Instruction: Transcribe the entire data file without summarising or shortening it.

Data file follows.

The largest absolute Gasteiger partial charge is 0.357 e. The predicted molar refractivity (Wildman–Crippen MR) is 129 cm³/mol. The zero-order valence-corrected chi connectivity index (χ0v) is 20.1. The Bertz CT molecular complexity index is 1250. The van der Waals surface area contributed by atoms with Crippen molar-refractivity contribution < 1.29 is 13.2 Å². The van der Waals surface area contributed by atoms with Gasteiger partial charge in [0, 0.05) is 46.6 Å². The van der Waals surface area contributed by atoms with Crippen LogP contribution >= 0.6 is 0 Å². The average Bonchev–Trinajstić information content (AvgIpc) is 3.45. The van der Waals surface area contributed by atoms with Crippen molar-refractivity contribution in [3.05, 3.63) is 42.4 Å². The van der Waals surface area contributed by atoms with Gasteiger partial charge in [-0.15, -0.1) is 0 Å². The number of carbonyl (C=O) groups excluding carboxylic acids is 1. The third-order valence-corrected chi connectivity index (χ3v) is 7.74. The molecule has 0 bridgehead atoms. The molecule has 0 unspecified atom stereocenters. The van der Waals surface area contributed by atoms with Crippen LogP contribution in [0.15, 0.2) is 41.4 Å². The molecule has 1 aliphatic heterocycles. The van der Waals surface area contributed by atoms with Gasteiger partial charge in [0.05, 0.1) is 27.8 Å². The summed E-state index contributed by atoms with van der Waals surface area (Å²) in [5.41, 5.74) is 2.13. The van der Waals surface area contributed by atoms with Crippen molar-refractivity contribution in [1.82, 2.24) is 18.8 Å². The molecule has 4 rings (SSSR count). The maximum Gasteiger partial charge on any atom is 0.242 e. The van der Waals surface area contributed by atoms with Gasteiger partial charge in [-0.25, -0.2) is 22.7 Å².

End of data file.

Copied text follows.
The largest absolute Gasteiger partial charge is 0.357 e. The predicted molar refractivity (Wildman–Crippen MR) is 129 cm³/mol. The zero-order valence-corrected chi connectivity index (χ0v) is 20.1. The Bertz CT molecular complexity index is 1250. The van der Waals surface area contributed by atoms with Crippen molar-refractivity contribution < 1.29 is 13.2 Å². The van der Waals surface area contributed by atoms with Gasteiger partial charge in [0, 0.05) is 46.6 Å². The van der Waals surface area contributed by atoms with Crippen LogP contribution >= 0.6 is 0 Å². The average Bonchev–Trinajstić information content (AvgIpc) is 3.45. The van der Waals surface area contributed by atoms with Crippen molar-refractivity contribution in [3.05, 3.63) is 42.4 Å². The van der Waals surface area contributed by atoms with Gasteiger partial charge in [-0.15, -0.1) is 0 Å². The number of carbonyl (C=O) groups excluding carboxylic acids is 1. The third-order valence-corrected chi connectivity index (χ3v) is 7.74. The molecule has 0 bridgehead atoms. The molecule has 0 unspecified atom stereocenters. The van der Waals surface area contributed by atoms with Crippen LogP contribution in [0.15, 0.2) is 41.4 Å². The molecule has 1 aliphatic heterocycles. The van der Waals surface area contributed by atoms with Gasteiger partial charge in [0.05, 0.1) is 27.8 Å². The summed E-state index contributed by atoms with van der Waals surface area (Å²) in [5.41, 5.74) is 2.13. The van der Waals surface area contributed by atoms with Crippen molar-refractivity contribution in [1.82, 2.24) is 18.8 Å². The molecule has 4 rings (SSSR count). The maximum Gasteiger partial charge on any atom is 0.242 e. The van der Waals surface area contributed by atoms with Gasteiger partial charge in [-0.25, -0.2) is 22.7 Å².